Bragg Creek is 40 kilometres west of Calgary on Highway 22. Head west on Highway 8 (Richmond Road) from where Sarcee Trail meets Glenmore Trail. This rustic little village is nestled between the edge the foothills and the T’suu T’ina Nation (Sarcee) Indian reserve, which extends from the city of Calgary. The hamlet of Bragg Creek sits on the banks of the crystal clear Elbow River, and surrounded by lush pine forests. The unspoiled natural surroundings and wildlife attract city folk on weekends and holidays. Just west of town is Bragg Creek Provincial Park, with miles of trails ideal for hiking, mountain biking and cross country skiing.
Bragg Creek has a small collection of antique and craft shops and charming restaurants, all decorated with an old-west theme. The Frontier Candy Ice Cream Company (with 40 flavors) in the Bragg Creek Shopping Centre, will justify your trip. Bragg Creek as home to the Wintergreen Golf & Country Club. In the winter, you can cross-country ski and snowshoe at the Bragg Creek Wilderness area to the west of town. The Bragg Creek Steak Pit hosts the Mountain Song Native Dinner Theatre, performed by the area’s first nations people, on the first Thursday each month. The town has a number of other fine restaurants, offering a variety of fine and ethnic cuisines.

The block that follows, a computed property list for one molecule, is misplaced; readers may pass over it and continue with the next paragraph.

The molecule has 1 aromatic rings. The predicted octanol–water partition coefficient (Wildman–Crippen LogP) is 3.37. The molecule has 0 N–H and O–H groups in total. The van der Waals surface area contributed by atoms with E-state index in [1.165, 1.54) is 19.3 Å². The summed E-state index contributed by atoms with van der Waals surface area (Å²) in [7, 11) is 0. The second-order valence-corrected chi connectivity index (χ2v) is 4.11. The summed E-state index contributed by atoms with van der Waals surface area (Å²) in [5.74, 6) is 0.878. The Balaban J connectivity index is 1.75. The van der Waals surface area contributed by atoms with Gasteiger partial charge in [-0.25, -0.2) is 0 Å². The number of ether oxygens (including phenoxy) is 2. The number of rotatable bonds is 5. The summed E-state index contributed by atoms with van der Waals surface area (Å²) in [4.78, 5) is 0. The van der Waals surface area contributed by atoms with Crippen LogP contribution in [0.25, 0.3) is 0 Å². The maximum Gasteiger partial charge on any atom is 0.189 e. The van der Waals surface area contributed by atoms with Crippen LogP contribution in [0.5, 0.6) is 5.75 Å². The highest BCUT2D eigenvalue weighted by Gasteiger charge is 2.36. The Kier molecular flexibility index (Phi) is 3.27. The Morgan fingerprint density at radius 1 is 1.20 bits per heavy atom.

Bragg Creek is jumping off point for the Kananaskis Country, approaching from the east, for summer time hiking, and winter-time skiing, cross-country skiing, and snowshoeing.
Coming from the East, you approach Canmore first, just 5 kilometres east of the Banff National Park Gates, as the highway winds its way through the first range of mountains. Canmore is best known for the Canmore Nordic Centre, the host of the cross country and biathlon events in the 1988 Winter Olympic games. The town is also on the northern entrance to Kananaskis Country, a large mountainous provincial park. It is also known for the cheapest gas between Calgary and Vancouver (no BC sales taxes, no National Parks rents) and lots of hotels close to the Trans-Canada Highway and close to Banff’s natural beauty. Canmore is a very relaxed town with many fine restaurants, small non-touristy shops,and lots to see and do in and around